• If your dog normally eats only "dog food" (i.e. kibble), don't offer up a big plate full of turkey, veggies and potatoes all at once.  This can stress their system.  Instead, try adding a slice of turkey and a few veggies to their kibble.  Save some veggies for "treats" throughout the evening. 
  • If your dog is going to be planted under the table during dinner, denying them those irresistible flavors and sweet temptations may seem impossible, especially if your guests "mean well", but can't say not to that cute furry face!  One way to help the off-limit food stay that way is to play a few "treat cups" around the table.  Fill these with small pieces of plain sliced turkey, cooked veggies, pieces of bread - anything sensible.  Guests will still get a kick our feeding the dog, but it will be much healthier than what is on most people's plates.  And once the bowls are empty, that's it!
If your dog is used to homemade diet, have fun and be creative as you indulge him in his Thanksgiving feast.  Oh, and for dessert?  Instead of apple pie a la mode, how about some sliced apples with a "scoop" of mashed potatoes, and maybe some applesauce on top?  Pumpkin is also very good for a dog's diet, but make sure it's real pumpkin, and not the filling that is loading with sugar and fat.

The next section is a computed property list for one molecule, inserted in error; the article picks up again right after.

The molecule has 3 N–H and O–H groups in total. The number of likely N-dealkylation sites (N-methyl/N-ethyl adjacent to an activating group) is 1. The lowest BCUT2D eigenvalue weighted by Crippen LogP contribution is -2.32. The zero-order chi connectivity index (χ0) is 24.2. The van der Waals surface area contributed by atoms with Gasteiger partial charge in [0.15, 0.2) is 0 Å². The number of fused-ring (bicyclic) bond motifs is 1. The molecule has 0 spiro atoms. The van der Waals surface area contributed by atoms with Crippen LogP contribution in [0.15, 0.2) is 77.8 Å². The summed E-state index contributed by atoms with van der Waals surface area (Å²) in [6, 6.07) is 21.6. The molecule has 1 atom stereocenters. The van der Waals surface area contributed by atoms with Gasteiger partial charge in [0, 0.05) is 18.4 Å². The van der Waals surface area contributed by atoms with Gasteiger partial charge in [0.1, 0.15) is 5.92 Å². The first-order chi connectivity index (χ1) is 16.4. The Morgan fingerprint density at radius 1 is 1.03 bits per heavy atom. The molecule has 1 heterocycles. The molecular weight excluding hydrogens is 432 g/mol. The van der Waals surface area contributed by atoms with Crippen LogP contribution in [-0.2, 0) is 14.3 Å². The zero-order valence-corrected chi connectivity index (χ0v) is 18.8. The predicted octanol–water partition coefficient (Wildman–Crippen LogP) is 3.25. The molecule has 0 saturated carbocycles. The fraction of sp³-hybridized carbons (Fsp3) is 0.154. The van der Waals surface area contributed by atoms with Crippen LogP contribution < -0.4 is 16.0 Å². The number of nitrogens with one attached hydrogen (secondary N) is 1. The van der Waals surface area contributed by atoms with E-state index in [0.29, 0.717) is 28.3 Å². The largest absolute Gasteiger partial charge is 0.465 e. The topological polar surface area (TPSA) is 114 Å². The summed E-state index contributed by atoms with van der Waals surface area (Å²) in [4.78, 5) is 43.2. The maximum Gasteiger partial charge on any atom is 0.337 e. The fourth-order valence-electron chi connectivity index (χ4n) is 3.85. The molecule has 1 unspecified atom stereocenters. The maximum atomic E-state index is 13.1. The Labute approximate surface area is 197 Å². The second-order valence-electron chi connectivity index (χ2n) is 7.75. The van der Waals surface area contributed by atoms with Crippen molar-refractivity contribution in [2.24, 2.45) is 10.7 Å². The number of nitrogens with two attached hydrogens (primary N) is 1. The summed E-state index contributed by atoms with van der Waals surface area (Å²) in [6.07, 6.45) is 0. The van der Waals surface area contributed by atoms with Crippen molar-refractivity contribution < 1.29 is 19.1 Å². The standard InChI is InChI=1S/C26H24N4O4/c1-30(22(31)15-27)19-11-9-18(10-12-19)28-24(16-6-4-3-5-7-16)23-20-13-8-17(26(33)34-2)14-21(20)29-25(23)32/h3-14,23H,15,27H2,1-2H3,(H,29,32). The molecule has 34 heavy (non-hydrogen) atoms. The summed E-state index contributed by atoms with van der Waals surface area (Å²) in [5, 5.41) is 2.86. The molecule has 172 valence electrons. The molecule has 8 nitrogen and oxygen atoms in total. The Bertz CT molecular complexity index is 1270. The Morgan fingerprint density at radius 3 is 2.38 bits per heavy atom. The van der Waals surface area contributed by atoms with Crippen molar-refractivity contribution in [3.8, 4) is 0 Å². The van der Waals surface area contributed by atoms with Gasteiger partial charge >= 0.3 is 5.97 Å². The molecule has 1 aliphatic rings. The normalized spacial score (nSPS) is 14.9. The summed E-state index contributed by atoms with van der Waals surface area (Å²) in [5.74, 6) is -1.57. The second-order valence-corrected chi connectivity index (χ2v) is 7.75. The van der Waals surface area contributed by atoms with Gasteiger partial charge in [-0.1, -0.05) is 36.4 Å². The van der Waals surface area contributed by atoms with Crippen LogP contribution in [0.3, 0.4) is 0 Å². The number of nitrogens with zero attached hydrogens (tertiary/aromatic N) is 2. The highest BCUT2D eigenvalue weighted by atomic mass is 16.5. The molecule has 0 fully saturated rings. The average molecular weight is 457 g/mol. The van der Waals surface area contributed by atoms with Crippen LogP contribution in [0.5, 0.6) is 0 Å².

Thanksgiving dinner should be fun and fulfilling - a special treat on a special day.  By carefully preparing your dog's meal, the holiday can be enjoyable for every member of the family, even the furry ones!
Lasting Leftovers Recipes
The-Day-After Turkey Omelet
         1 egg
         1-2 tbsp. mashed potatoes
         1/2 cup diced cooked turkey meat
         1/2 cup cooked vegetables, chopped
         1/4 cup desired cheese, grated
         Heat a medium-sized pan with a small amount of olive oil.  Whisk together the egg and potatoes.  Spread in pan.  Place turkey and veggies on top in even layers.  Cover; simmer until egg cooks and the mixture is warm.  Sprinkle cheese on top, then cook a few more minutes until cheese is melted and egg is golden brown.  Let cool.  Cut into wedges.  Store in refrigerator.
Turkey Balls
(These are so good you may want to try them yourself!)
         1 loaf uncooked bread dough or pizza dough
         1/4 cup turkey broth
         1-2 tsp. flour
         3/4 cup cooked turkey, cut up small
         1/2 cup cooked vegetables
         1/4 tsp. garlic powder
         1/4 grated cheese
         1/4 cup sesame seeds
         Roll out the dough and cut into 3 inches circles with cookie cutter.  In a saucepan, combine the broth and flour, stirring until flour is dissolved and mixture thickens.  Add the turkey, veggies, and garlic powder.  Cook until mixture is heated through.  Let cook a bit.
Spoon one to two teaspoonfuls of the turkey mixture onto each circle.  Fold up the sides and pinch shut.  Roll into a ball shape.  Mix the cheese and sesame seeds in a small bowl.  Roll or sprinkle each ball with the mixture.  Arrange the balls on cookie sheets.  Cook in a preheated 375 degree oven for 10-15 minutes, until they are golden brown.  Let cool.  Store in the refrigerator.